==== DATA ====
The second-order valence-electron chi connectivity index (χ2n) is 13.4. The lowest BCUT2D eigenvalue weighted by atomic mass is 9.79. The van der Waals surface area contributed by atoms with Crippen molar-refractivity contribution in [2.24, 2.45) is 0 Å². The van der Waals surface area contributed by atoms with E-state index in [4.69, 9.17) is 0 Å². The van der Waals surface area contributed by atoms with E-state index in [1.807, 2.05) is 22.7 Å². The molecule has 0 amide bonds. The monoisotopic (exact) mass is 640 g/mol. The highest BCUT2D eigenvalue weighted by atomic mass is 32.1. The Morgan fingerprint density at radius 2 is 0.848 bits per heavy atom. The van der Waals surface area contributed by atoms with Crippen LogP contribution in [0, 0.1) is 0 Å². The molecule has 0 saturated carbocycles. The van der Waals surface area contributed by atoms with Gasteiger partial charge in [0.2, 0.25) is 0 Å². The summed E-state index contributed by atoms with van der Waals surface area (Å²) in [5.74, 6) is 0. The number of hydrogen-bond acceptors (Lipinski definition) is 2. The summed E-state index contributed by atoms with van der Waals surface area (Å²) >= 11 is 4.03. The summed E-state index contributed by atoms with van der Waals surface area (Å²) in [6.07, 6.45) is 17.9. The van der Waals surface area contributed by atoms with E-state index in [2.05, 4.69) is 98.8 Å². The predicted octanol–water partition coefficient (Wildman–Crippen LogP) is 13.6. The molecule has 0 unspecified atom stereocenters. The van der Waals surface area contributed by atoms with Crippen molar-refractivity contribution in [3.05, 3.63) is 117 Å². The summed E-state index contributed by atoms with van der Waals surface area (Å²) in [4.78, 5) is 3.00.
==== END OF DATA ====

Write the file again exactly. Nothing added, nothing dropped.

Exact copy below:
The second-order valence-electron chi connectivity index (χ2n) is 13.4. The lowest BCUT2D eigenvalue weighted by atomic mass is 9.79. The van der Waals surface area contributed by atoms with Crippen molar-refractivity contribution in [2.24, 2.45) is 0 Å². The van der Waals surface area contributed by atoms with E-state index in [4.69, 9.17) is 0 Å². The van der Waals surface area contributed by atoms with E-state index in [1.807, 2.05) is 22.7 Å². The molecule has 0 amide bonds. The monoisotopic (exact) mass is 640 g/mol. The highest BCUT2D eigenvalue weighted by atomic mass is 32.1. The Morgan fingerprint density at radius 2 is 0.848 bits per heavy atom. The van der Waals surface area contributed by atoms with Crippen LogP contribution in [0, 0.1) is 0 Å². The molecule has 0 saturated carbocycles. The van der Waals surface area contributed by atoms with Gasteiger partial charge in [0.2, 0.25) is 0 Å². The summed E-state index contributed by atoms with van der Waals surface area (Å²) in [5.74, 6) is 0. The number of hydrogen-bond acceptors (Lipinski definition) is 2. The summed E-state index contributed by atoms with van der Waals surface area (Å²) >= 11 is 4.03. The summed E-state index contributed by atoms with van der Waals surface area (Å²) in [6.07, 6.45) is 17.9. The van der Waals surface area contributed by atoms with E-state index in [2.05, 4.69) is 98.8 Å². The predicted octanol–water partition coefficient (Wildman–Crippen LogP) is 13.6. The molecule has 0 unspecified atom stereocenters. The van der Waals surface area contributed by atoms with Crippen molar-refractivity contribution in [3.05, 3.63) is 117 Å². The summed E-state index contributed by atoms with van der Waals surface area (Å²) in [4.78, 5) is 3.00.